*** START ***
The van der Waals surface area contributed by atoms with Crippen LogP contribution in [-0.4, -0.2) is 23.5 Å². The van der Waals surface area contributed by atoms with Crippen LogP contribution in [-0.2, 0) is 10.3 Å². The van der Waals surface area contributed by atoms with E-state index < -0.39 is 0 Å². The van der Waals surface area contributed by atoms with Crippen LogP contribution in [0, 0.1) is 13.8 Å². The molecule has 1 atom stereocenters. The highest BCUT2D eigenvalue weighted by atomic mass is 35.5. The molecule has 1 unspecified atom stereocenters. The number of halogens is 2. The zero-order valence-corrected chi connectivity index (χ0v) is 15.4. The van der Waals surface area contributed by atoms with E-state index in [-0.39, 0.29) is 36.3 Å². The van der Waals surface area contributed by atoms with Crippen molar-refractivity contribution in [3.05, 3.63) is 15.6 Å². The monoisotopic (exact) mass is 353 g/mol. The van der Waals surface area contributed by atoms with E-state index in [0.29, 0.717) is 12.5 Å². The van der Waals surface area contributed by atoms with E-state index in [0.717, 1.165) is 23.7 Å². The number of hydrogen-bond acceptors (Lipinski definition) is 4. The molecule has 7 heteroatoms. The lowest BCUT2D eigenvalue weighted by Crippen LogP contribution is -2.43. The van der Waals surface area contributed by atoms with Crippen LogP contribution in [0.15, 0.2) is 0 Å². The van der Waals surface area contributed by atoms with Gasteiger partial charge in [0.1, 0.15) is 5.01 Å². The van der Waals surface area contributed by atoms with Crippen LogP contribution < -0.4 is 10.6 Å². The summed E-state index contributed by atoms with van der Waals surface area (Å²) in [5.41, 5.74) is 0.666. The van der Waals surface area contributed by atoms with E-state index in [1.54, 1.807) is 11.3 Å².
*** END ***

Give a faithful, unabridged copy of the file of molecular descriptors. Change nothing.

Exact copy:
The van der Waals surface area contributed by atoms with Crippen LogP contribution in [-0.4, -0.2) is 23.5 Å². The van der Waals surface area contributed by atoms with Crippen LogP contribution in [-0.2, 0) is 10.3 Å². The van der Waals surface area contributed by atoms with E-state index < -0.39 is 0 Å². The van der Waals surface area contributed by atoms with Crippen LogP contribution in [0, 0.1) is 13.8 Å². The molecule has 1 atom stereocenters. The highest BCUT2D eigenvalue weighted by atomic mass is 35.5. The molecule has 1 unspecified atom stereocenters. The number of halogens is 2. The zero-order valence-corrected chi connectivity index (χ0v) is 15.4. The van der Waals surface area contributed by atoms with E-state index in [-0.39, 0.29) is 36.3 Å². The van der Waals surface area contributed by atoms with Crippen molar-refractivity contribution in [3.05, 3.63) is 15.6 Å². The monoisotopic (exact) mass is 353 g/mol. The van der Waals surface area contributed by atoms with E-state index in [0.29, 0.717) is 12.5 Å². The van der Waals surface area contributed by atoms with E-state index in [0.717, 1.165) is 23.7 Å². The number of hydrogen-bond acceptors (Lipinski definition) is 4. The molecule has 7 heteroatoms. The lowest BCUT2D eigenvalue weighted by Crippen LogP contribution is -2.43. The van der Waals surface area contributed by atoms with Crippen LogP contribution in [0.15, 0.2) is 0 Å². The van der Waals surface area contributed by atoms with Gasteiger partial charge in [0.1, 0.15) is 5.01 Å². The van der Waals surface area contributed by atoms with Crippen LogP contribution < -0.4 is 10.6 Å². The summed E-state index contributed by atoms with van der Waals surface area (Å²) in [5.41, 5.74) is 0.666. The van der Waals surface area contributed by atoms with E-state index in [1.54, 1.807) is 11.3 Å².